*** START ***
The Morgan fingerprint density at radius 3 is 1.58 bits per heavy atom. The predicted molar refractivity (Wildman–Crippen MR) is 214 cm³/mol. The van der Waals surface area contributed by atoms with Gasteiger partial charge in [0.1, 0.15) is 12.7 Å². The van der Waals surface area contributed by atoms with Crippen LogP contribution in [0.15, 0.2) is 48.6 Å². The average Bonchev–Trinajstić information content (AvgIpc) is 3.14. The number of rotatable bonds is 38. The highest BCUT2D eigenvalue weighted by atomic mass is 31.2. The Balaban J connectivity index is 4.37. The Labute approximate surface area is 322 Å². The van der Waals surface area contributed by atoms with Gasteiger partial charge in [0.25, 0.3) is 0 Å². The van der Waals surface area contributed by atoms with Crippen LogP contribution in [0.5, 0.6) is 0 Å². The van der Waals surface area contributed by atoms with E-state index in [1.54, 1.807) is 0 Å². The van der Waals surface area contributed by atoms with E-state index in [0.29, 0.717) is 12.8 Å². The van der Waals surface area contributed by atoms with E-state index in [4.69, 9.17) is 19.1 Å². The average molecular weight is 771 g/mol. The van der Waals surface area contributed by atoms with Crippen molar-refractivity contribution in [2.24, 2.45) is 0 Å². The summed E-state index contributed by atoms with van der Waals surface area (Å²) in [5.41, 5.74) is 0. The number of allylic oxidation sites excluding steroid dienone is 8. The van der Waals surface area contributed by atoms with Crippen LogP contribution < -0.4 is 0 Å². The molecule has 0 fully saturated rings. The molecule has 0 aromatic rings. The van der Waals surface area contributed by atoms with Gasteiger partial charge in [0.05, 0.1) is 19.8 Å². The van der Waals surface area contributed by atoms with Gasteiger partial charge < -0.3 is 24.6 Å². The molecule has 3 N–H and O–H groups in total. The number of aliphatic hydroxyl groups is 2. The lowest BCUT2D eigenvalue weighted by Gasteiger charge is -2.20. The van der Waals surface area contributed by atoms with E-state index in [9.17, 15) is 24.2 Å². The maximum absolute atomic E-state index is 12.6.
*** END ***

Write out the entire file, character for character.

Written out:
The Morgan fingerprint density at radius 3 is 1.58 bits per heavy atom. The predicted molar refractivity (Wildman–Crippen MR) is 214 cm³/mol. The van der Waals surface area contributed by atoms with Gasteiger partial charge in [0.1, 0.15) is 12.7 Å². The van der Waals surface area contributed by atoms with Crippen LogP contribution in [0.15, 0.2) is 48.6 Å². The average Bonchev–Trinajstić information content (AvgIpc) is 3.14. The number of rotatable bonds is 38. The highest BCUT2D eigenvalue weighted by atomic mass is 31.2. The Balaban J connectivity index is 4.37. The Labute approximate surface area is 322 Å². The van der Waals surface area contributed by atoms with Gasteiger partial charge in [0.25, 0.3) is 0 Å². The van der Waals surface area contributed by atoms with Crippen LogP contribution in [0.5, 0.6) is 0 Å². The van der Waals surface area contributed by atoms with E-state index in [1.54, 1.807) is 0 Å². The van der Waals surface area contributed by atoms with E-state index in [0.29, 0.717) is 12.8 Å². The van der Waals surface area contributed by atoms with E-state index in [4.69, 9.17) is 19.1 Å². The average molecular weight is 771 g/mol. The van der Waals surface area contributed by atoms with Crippen molar-refractivity contribution in [2.24, 2.45) is 0 Å². The summed E-state index contributed by atoms with van der Waals surface area (Å²) in [5.41, 5.74) is 0. The number of allylic oxidation sites excluding steroid dienone is 8. The van der Waals surface area contributed by atoms with Crippen LogP contribution < -0.4 is 0 Å². The molecule has 0 fully saturated rings. The molecule has 0 aromatic rings. The van der Waals surface area contributed by atoms with Gasteiger partial charge in [0.05, 0.1) is 19.8 Å². The van der Waals surface area contributed by atoms with Gasteiger partial charge < -0.3 is 24.6 Å². The molecule has 3 N–H and O–H groups in total. The number of aliphatic hydroxyl groups is 2. The lowest BCUT2D eigenvalue weighted by Gasteiger charge is -2.20. The van der Waals surface area contributed by atoms with E-state index in [9.17, 15) is 24.2 Å². The maximum absolute atomic E-state index is 12.6.